Forest structural development along the time since fire gradient
Aspen, paper birch, balsam fir, white cedar and white spruce were co-dominant tree species across forest cover types. As expected, forest vegetation was found to follow a transition in tree species composition along the time since fire gradient from a shade-intolerant deciduous to a mixed and a dominant coniferous forest cover for canopy trees (Figure 2). This is particularly the case for trembling aspen, a tree species highly selected by cavity users because of its vulnerability to heart-rot fungi (Phellinus tremulae). However, Figure 3 shows an increase in the probability for stems of trembling aspens to harbor heart rot disease as stand age increases, despite its net reduction in basal area. This increased probability for aspens to be infected by heart rot disease is also linked with the size of trembling aspens stems where mean DBH increased significantly from mature stands (32.4 cm) to old forests (43.6 cm; Table 1). When combining all tree species, mean diameter, amount of dying and dead trees and trees structural diversity defined by tree decay increased significantly along the age gradient, particularly when forest become older than 150 years old (Table 1).
Figure 2. Polynomial mixed effects models of tree species basal area in relation with time since fire in the 12 forest plots where cavity-using communities were monitored. The gray shaded ribbons represent 95% confidence intervals.
Figure 3. Probability of trembling aspen bearing Phellinus tremulae fungal conks in relation to forest stand age. The gray shaded ribbons represent the 95% confidence intervals.
Table 1. Stand characteristics of the twelve forest stands of our study design for assessing nest webs along the age gradient of forest cover types in the Lake Duparquet Research and Teaching Forest in the Abitibi region, Québec, Canada.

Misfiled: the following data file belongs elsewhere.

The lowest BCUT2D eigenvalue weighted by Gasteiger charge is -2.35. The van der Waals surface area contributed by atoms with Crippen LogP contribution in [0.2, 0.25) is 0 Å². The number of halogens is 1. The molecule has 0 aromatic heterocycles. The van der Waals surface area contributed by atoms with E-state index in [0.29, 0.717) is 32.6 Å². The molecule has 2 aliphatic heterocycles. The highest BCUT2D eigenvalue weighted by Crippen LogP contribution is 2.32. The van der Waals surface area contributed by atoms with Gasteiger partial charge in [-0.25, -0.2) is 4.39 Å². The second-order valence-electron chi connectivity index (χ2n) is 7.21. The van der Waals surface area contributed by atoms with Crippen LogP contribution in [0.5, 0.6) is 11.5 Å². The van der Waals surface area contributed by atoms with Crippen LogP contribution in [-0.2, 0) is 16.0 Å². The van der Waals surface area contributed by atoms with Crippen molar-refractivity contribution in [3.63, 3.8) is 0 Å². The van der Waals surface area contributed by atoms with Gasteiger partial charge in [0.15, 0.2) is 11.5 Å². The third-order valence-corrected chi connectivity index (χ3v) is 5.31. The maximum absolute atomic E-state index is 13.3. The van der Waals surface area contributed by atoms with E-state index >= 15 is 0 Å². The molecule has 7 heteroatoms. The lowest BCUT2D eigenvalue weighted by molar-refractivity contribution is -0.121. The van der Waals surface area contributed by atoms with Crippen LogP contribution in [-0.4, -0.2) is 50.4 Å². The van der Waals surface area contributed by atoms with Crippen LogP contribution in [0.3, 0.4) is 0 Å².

The cavity-using vertebrate community
During 2003–2012 we collected data on 423 occupied cavities of 14 species of cavity users, which were located in 4 tree species (the complete boreal mixedwood nest web in Figure 4). All excavators had strong links with the trembling aspen which harbored 95% of nests. Apart from two occupied nests found in non-excavated natural cavities, the non-excavators exclusively reused cavities excavated by excavators. Occupied cavities were created by 7 excavators; 2 species of weak cavity excavators (nuthatches and chickadees) and 5 strong cavity excavators (woodpeckers). Overall, 7 species of non-excavating users were found.
Figure 4. Complete boreal mixedwood nest web in Lake Duparquet, Abitibi, Québec. Nest data were collected from 2003 to 2012. Lines between species represent the use of a cavity resource. N is the number of nests found. Links between the excavator level and the cavity-bearing tree level represent the proportion of nests found in a tree species and links between non-excavator users and excavators or natural cavities represent the proportion of nests found in reused cavities.
Small to medium-sized cavities were produced by three woodpecker species, the Downy Woodpecker (Picoides pubescens), the Yellow-bellied Woodpecker (Sphyrapicus varius) and the Hairy Woodpecker (Picoides villosus). The Yellow-bellied Sapsucker was the dominant excavator with the highest relative nest abundance and was the supplier of numerous small cavities used by small-bodied non-excavators. Two small-bodied non-excavators, the red squirrel and the northern flying squirrel, had strong links with sapsucker cavities. However, the latter also had medium links with Downy Woodpecker cavities. The majority of large-bodied non-excavators reused Pileated Woodpecker cavities. However, the Northern Saw-Whet Owl (Aegolius acadicus) and the Common Goldeneye (Bucephala clangula) had medium links with Northern Flicker cavities. Excavators reuse of cavities excavated by other species was observed for almost every species, but not for the Hairy Woodpecker and the Pileated Woodpecker. Notably, the Northern Flicker had intermediate links with the Pileated Woodpecker cavities (Figure 4).